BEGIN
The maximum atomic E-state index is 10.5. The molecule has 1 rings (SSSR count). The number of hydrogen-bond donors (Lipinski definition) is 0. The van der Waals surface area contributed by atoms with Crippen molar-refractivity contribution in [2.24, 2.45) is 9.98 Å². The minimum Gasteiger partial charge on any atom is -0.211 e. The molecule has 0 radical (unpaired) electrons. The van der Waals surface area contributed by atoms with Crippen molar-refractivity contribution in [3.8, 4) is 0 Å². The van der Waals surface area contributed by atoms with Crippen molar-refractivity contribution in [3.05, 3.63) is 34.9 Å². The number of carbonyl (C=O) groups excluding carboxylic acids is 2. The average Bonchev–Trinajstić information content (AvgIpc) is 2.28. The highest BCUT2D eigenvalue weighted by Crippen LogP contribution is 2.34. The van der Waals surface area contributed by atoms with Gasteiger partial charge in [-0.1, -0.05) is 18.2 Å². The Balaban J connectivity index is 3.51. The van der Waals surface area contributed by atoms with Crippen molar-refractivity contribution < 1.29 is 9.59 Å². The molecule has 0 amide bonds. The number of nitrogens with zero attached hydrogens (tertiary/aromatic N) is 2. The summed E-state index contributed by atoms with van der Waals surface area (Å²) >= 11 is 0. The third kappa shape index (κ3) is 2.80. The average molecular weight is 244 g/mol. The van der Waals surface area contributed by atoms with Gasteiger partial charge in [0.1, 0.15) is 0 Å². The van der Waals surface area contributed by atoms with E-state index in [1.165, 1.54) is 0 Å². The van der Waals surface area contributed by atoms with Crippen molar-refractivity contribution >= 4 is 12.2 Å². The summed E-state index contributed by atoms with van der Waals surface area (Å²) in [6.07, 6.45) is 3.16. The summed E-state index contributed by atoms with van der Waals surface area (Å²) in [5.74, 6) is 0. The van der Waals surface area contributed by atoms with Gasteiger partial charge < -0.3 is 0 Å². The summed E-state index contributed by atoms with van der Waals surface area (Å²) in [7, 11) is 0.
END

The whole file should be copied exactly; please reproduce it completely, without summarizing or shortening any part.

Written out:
The maximum atomic E-state index is 10.5. The molecule has 1 rings (SSSR count). The number of hydrogen-bond donors (Lipinski definition) is 0. The van der Waals surface area contributed by atoms with Crippen molar-refractivity contribution in [2.24, 2.45) is 9.98 Å². The minimum Gasteiger partial charge on any atom is -0.211 e. The molecule has 0 radical (unpaired) electrons. The van der Waals surface area contributed by atoms with Crippen molar-refractivity contribution in [3.8, 4) is 0 Å². The van der Waals surface area contributed by atoms with Crippen molar-refractivity contribution in [3.05, 3.63) is 34.9 Å². The number of carbonyl (C=O) groups excluding carboxylic acids is 2. The average Bonchev–Trinajstić information content (AvgIpc) is 2.28. The highest BCUT2D eigenvalue weighted by Crippen LogP contribution is 2.34. The van der Waals surface area contributed by atoms with Gasteiger partial charge in [-0.1, -0.05) is 18.2 Å². The Balaban J connectivity index is 3.51. The van der Waals surface area contributed by atoms with Crippen molar-refractivity contribution < 1.29 is 9.59 Å². The molecule has 0 amide bonds. The number of nitrogens with zero attached hydrogens (tertiary/aromatic N) is 2. The summed E-state index contributed by atoms with van der Waals surface area (Å²) >= 11 is 0. The third kappa shape index (κ3) is 2.80. The average molecular weight is 244 g/mol. The van der Waals surface area contributed by atoms with Gasteiger partial charge in [0.1, 0.15) is 0 Å². The van der Waals surface area contributed by atoms with E-state index in [1.165, 1.54) is 0 Å². The van der Waals surface area contributed by atoms with Crippen molar-refractivity contribution >= 4 is 12.2 Å². The summed E-state index contributed by atoms with van der Waals surface area (Å²) in [6.07, 6.45) is 3.16. The summed E-state index contributed by atoms with van der Waals surface area (Å²) in [5.74, 6) is 0. The van der Waals surface area contributed by atoms with Gasteiger partial charge < -0.3 is 0 Å². The summed E-state index contributed by atoms with van der Waals surface area (Å²) in [7, 11) is 0.